Modifying the BGP Path Selection Process on IOS
By stretch | Thursday, October 21, 2010 at 3:29 a.m. UTC
The implementation of Border Gateway Protocol (BGP) on Cisco IOS provides a number of ways to manipulate the default best path selection process. This article does not discuss ways to influence the selection of one BGP route over another (for example, by AS prepending), but rather examines how the path selection process itself can be modified.
Default BGP Path Selection
Before we dig into modifications, let's review the default BGP path selection process. An in-depth analysis of the BGP path selection mechanism on Cisco IOS can be found here. A simplified summary of the process follows.
- Prefer the route with the highest weight (a local, Cisco-proprietary parameter).
- Prefer the route with the highest local preference.
- Prefer locally-originated routes over those learned from a neighbor.
- Prefer the route with the shortest AS path.
- Prefer IGP-learned routes over those with an unknown origin.
- Prefer the route with the lowest MED (per AS).
- Prefer EBGP-learned routes over IBGP-learned routes.
- Prefer the route whose next-hop address has the lowest IGP metric.
- Multipath determination
- If a best path exists, prefer it over newer routes.
- Prefer the route from the router with the lowest router ID.
- If the router IDs match, prefer the lowest neighbor IP address.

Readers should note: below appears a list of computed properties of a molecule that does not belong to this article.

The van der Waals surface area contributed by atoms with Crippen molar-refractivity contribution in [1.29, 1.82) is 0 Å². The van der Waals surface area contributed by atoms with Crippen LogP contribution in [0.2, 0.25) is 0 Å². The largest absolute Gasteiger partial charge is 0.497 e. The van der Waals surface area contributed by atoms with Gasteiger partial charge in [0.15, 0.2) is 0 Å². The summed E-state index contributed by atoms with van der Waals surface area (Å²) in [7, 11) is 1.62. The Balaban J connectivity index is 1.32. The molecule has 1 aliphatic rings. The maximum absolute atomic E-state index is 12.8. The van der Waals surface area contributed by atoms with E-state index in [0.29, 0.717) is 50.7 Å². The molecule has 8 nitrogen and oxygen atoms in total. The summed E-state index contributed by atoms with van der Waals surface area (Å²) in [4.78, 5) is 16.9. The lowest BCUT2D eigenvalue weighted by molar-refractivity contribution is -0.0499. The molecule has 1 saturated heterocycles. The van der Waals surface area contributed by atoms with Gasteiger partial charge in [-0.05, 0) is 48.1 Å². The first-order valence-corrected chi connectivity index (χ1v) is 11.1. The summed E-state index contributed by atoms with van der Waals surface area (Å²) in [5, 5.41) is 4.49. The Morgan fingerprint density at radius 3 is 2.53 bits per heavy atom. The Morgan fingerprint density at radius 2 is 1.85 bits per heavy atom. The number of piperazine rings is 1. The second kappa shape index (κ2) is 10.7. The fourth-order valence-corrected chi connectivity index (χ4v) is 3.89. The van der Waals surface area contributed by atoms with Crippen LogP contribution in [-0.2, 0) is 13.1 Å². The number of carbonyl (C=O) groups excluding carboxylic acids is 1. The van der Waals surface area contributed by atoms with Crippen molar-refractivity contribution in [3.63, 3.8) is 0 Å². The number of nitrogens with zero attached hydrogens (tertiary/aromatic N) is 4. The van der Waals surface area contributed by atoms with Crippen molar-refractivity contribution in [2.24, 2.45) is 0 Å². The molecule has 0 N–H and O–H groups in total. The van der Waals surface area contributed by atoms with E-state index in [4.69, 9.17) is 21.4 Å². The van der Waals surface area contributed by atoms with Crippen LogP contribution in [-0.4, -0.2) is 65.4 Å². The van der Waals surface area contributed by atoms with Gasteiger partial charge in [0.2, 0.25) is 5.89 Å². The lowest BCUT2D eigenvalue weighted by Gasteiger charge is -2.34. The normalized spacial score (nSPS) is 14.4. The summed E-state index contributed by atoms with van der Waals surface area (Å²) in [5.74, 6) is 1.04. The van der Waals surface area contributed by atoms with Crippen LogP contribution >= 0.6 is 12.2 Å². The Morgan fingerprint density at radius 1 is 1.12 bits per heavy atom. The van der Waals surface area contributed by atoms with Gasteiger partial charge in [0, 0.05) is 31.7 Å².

Modifying BGP Path Selection Logic
Ignoring BGP Cost Communities
BGP cost communities are a non-standardized type of non-transitive extended BGP community that allow for arbitrary customization of the BGP path selection process. Cost communities can be ignored with the command
bgp bestpath cost-community ignore.
Ignoring AS Path Length
Evaluation of AS path length is the fourth step in BGP path selection. Routes with shorter AS paths are preferred over those with longer AS paths. (An AS_SET counts as 1, regardless of how many ASNs it contains.) Although not typically desired, the AS path evaluation step of BGP path selection can be disabled with the command
bgp bestpath as-path ignore.
In the example below, R1 is receiving a route for 172.16.0.0/16 from each of three EBGP neighbors. The path through 10.0.14.4 is preferred because it has the shortest AS path.
R1# show ip bgp BGP table version is 2, local router ID is 10.0.14.1 Status codes: s suppressed, d damped, h history, * valid, > best, i - internal, r RIB-failure, S Stale Origin codes: i - IGP, e - EGP, ? - incomplete Network Next Hop Metric LocPrf Weight Path *> 172.16.0.0 10.0.14.4 0 0 65004 ? * 10.0.12.2 0 0 65002 65003 65004 ? * 10.0.13.3 0 0 65003 65004 ?